Few people living today remember the 1920s – let alone the specifics of travel during the era. Luckily, New England‘s commitment to preserving its history makes it relatively easy to envision the region as it appeared in decades past. This becomes obvious during any ride through many of its cities. The YouTube video below shows the Boston streetscape as it appeared in the 1920’s. In watching it, you will see many familiar sights, and some sights, period cars and fashions, that have faded with the passage of time.
Like today, travel on the roads and rails of the 1920s carried its risks. Auto and train accidents occurred and, at many times, were more serious than today’s accidents, given the era’s lack of safety equipment and regulations to minimize accidents and their impacts.
At one o’clock during the afternoon of November 19, 1928, two passenger trains of the Boston & Maine railroad crashed head-on just beneath the Hale Street bridge. Fifteen were taken to local emergency rooms at St. John’s, Lowell General, and the Lowell Corporation hospitals in ambulances, private cars, and trucks.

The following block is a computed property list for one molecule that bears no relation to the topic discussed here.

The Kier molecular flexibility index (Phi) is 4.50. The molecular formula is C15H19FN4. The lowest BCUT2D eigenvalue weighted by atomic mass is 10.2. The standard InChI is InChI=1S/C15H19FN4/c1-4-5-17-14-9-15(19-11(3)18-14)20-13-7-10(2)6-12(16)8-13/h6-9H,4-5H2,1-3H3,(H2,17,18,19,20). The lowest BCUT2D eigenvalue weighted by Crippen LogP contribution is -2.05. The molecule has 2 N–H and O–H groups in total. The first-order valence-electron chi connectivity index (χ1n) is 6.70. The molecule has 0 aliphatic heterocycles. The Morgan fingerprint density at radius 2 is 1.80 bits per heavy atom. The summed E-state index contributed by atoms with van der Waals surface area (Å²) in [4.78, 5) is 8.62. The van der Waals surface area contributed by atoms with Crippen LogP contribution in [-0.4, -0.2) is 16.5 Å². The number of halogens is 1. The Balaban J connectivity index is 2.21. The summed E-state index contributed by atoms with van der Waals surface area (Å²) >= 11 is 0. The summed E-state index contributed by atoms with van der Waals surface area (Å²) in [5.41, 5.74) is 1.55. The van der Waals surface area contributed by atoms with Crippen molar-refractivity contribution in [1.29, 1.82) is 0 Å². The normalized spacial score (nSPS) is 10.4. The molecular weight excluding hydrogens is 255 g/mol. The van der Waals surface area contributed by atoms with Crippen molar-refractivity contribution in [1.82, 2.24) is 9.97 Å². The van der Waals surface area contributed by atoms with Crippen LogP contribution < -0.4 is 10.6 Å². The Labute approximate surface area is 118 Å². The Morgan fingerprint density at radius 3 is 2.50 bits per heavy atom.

Three cars of the two trains derailed and overturned. Train 10, which was travelling southbound to Boston from Woodsville, NH, had received a clear signal to enter the northbound track. Moments later, as it was passing through the crossover and back onto its southbound track, a northbound express, Train 9, which had left Boston to travel to Woodsville struck the lead car on the 10 train. The impact was so great, the southbound train overturned and derailed.
By the next day, one man had died. John J. Hart, a Boston & Maine brakeman on the southbound train, died on the night of the accident at Lowell General after a blood transfusion had failed to save him. A Stoneham resident and a 25-year employee of the railroad, he left a wife, and two children. Another brakeman on the same train, Frederick H. Lucas, of 786 Merrimack Street, was in serious condition. He survived, along with 10 others who were also seriously hurt.
B&M officials ultimately concluded that the train accident was a result of the failure of the engineer of the north-bound train to control his speed and obey a block signal that had been set against his train.
Like today, travel in the past carried its perils and was sometimes visited by tragedy. Unlike today, many of the regulations and laws that now prevent accidents, or at least mitigate their effects when they occur, did not yet exist. Train accidents, like the Lowell accident exhibited in this post, occurred frequently, and sometimes resulted in fatalities that affected the lives of our ancestors.